Date of Award

11-26-1977

Document Type

Thesis

Degree Name

Doctor of Philosophy (PhD)

Department

Economics

First Advisor

Kenneth E. Boulding

Second Advisor

Frank Hsiao

Abstract

My thesis attempts to develop an antithesis to the accepted classic doctrine that our economic system is essentially self-adjusting. An analysis of the forces and developmental processes in a dynamic economic system shows that the system functions on a different principle from the classic self-equilibrium process in which gradualism and harmony without conflicting interest are supposed to prevail. Contrary to the classic model, once the system is disturbed by internal or external shocks which trigger a chain reaction, a self-sustaining disequilibrium will prevent the system generating stabilizing forces. I reinstate Keynes' tenet that our system is not self-adjusting, and that once a cyclical downswing is underway, the downswing will be prolonged. In the process of analysis, I attributed the element of uncertainty and organizations I and economic agents I adaptive behavior to uncertainty as the prime cause of acute economic instability. Developing a theory of economic dynamics and applying it to the most significant cataclysms, the Great Depression of 1929-1933 and the oil-induced contraction of 1974-1976, I attempt to demonstrate the implication of the dynamic contractionary process. My theoretical findings support neither the monetary hypothesis by Friedman and Schwartz nor the spending hypothesis developed by the post Keynesians.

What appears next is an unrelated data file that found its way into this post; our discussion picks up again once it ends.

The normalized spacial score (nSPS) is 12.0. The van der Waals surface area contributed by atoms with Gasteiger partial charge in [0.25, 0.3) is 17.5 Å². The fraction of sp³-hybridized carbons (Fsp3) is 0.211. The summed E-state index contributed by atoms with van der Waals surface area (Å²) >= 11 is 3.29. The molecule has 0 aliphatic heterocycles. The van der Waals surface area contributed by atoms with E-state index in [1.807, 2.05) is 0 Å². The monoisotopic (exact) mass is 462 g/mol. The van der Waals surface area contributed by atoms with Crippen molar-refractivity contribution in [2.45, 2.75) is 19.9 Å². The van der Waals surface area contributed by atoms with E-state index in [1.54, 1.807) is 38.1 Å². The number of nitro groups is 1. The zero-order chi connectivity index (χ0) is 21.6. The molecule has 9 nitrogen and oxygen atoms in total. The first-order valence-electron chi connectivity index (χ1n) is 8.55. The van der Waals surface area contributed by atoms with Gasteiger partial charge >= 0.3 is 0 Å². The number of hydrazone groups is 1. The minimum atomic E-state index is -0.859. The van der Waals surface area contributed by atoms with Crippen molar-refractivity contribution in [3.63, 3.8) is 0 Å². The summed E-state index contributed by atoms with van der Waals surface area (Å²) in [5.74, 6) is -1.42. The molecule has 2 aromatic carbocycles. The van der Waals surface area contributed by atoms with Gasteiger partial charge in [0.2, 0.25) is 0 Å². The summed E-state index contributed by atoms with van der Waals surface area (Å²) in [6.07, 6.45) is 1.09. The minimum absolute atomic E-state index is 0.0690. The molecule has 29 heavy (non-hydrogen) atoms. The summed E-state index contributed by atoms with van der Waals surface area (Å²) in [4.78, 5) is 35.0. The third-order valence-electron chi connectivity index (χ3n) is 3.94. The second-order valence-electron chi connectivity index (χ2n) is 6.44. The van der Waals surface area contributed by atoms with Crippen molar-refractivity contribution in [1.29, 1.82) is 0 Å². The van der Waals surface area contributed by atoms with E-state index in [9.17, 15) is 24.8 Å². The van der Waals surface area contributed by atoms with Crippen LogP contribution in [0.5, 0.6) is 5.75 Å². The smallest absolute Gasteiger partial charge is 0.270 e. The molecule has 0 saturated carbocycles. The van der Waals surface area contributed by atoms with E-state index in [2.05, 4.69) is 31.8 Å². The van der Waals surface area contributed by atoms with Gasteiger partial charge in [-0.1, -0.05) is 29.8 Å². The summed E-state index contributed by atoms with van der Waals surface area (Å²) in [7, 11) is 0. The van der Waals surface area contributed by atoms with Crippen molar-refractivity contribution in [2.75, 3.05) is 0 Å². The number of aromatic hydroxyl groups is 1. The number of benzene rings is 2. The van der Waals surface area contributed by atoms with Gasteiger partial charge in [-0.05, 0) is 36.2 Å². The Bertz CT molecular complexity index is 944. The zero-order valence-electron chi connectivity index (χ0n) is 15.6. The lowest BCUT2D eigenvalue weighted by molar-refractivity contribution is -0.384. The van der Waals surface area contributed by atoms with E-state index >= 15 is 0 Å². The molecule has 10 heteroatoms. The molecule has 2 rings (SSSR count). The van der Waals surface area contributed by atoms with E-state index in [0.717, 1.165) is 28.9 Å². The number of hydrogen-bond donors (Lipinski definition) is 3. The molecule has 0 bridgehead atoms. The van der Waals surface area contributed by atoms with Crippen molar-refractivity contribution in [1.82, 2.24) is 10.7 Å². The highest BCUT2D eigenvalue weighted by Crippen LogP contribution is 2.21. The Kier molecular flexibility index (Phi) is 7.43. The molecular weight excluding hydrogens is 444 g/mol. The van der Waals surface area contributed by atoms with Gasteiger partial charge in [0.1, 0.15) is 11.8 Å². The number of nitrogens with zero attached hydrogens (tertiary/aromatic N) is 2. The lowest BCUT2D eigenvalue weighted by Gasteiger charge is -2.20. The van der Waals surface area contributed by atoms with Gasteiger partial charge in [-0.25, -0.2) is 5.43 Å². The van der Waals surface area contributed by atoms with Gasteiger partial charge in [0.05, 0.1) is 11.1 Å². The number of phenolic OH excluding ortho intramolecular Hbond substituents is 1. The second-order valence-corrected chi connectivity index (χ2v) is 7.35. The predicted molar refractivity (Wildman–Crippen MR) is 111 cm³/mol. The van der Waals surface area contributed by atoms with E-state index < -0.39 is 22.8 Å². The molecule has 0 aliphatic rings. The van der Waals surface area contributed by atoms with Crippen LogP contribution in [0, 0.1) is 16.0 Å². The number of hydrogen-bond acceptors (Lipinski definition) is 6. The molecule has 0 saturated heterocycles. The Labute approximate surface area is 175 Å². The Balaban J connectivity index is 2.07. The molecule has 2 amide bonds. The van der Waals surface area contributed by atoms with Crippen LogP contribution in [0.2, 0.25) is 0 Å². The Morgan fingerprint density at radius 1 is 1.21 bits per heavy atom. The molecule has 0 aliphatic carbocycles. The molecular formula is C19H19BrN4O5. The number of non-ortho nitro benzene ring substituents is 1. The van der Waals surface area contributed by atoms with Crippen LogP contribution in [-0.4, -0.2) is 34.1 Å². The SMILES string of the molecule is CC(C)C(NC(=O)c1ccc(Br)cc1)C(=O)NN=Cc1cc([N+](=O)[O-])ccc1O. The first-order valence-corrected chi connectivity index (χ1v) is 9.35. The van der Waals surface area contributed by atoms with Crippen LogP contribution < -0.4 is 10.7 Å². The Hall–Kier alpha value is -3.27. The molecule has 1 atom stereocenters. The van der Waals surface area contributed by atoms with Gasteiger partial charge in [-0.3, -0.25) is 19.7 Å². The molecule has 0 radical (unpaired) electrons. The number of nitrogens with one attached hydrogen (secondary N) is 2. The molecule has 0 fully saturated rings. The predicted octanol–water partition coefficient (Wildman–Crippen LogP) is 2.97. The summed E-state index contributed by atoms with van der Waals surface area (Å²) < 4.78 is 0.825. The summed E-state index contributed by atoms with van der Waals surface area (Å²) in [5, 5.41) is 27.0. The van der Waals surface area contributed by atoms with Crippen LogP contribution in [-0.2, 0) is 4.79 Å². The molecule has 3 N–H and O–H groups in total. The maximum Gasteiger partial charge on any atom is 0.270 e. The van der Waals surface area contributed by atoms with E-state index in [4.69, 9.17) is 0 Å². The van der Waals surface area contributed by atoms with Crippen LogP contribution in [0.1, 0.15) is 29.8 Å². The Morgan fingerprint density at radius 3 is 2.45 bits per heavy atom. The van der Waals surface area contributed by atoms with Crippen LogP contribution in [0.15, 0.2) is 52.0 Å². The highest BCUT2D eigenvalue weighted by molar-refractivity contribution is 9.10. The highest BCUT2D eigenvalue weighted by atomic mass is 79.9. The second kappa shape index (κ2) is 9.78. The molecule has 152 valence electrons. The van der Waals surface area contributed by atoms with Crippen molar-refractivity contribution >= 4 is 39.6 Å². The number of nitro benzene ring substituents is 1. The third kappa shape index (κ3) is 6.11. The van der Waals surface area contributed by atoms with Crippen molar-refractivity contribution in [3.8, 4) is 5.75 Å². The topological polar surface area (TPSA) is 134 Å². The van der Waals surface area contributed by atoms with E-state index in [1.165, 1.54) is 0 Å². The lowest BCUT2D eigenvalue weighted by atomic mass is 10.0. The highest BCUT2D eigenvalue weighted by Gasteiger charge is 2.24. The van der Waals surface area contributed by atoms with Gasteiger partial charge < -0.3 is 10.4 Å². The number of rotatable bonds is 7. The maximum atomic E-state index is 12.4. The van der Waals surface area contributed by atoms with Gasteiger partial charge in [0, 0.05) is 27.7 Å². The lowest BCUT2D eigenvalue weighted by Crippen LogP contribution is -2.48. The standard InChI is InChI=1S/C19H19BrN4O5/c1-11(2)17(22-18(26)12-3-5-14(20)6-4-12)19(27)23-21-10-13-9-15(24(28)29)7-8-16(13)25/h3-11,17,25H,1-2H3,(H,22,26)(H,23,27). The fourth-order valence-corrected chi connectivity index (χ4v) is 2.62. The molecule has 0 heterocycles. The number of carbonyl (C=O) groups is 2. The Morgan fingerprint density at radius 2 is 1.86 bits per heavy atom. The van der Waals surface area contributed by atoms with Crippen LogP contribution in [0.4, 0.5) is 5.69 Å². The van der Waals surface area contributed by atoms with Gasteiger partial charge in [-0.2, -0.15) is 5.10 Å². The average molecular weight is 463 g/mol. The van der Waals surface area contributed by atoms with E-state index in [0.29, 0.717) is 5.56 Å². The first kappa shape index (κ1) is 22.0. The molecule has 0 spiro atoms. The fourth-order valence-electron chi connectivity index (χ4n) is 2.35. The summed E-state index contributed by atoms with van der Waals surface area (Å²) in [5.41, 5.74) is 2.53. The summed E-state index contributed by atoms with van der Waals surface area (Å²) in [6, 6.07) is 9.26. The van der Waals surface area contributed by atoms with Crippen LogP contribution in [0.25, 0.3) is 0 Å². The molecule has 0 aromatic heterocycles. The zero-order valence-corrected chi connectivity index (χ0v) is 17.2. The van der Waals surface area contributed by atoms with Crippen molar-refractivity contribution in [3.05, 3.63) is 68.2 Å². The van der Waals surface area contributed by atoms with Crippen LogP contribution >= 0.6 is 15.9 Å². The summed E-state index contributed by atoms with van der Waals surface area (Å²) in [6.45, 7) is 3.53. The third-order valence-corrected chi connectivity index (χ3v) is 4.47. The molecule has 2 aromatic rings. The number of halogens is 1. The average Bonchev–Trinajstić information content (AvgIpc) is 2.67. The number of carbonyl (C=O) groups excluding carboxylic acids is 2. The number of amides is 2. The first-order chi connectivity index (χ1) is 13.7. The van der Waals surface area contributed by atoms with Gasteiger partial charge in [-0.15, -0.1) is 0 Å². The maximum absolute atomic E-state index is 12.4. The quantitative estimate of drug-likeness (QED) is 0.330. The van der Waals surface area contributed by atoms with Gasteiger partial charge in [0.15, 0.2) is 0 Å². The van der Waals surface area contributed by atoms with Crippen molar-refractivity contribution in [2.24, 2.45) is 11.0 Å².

The sequence as well as the content of the rest of my thesis is: Chapter I is devoted to the critical probe of the chronological development of economic doctrine since Adam Smith. In Chapter II, I briefly examine the existing methodologic views in economics (Robbins, 1935; Friedman , 1935; J. Robinson, 1936; Samuelson, 1965). Keynes maintained that the lack of generality in the assumptions of classic economics prevented our solving any economic problems of the real world. I try to show that Keynes criticized the classic choice of methodology, yet, he could not extract himself from the deductive method in his General Theory and his criticism of the methodologic choice of the classics generated a mass confusion. I contend that propositions arrived at by pure logic do not reflect reality; the justification of the system must rest in the verification of empirically derived propositions. I propose the inductive method will prove to be superior to the deductive method in scientific analysis. Chapter III deals with the Walrasian General Equilibrium System from an analytic perspective of macroeconomics; Chapter IV is devoted to the critical examination of Marshall Is economic theory, especially the assumption of perfect knowledge on which the existing microfoundation is based. In spite of major efforts, there are serious misconceptions in the concepts of perfect and imperfect markets. in Chapter V, I attempt to eliminate some of these misconceptions. In Chapter VI, I examine the transformations in the decision-making process from the microperspective.

Included in

Economics Commons

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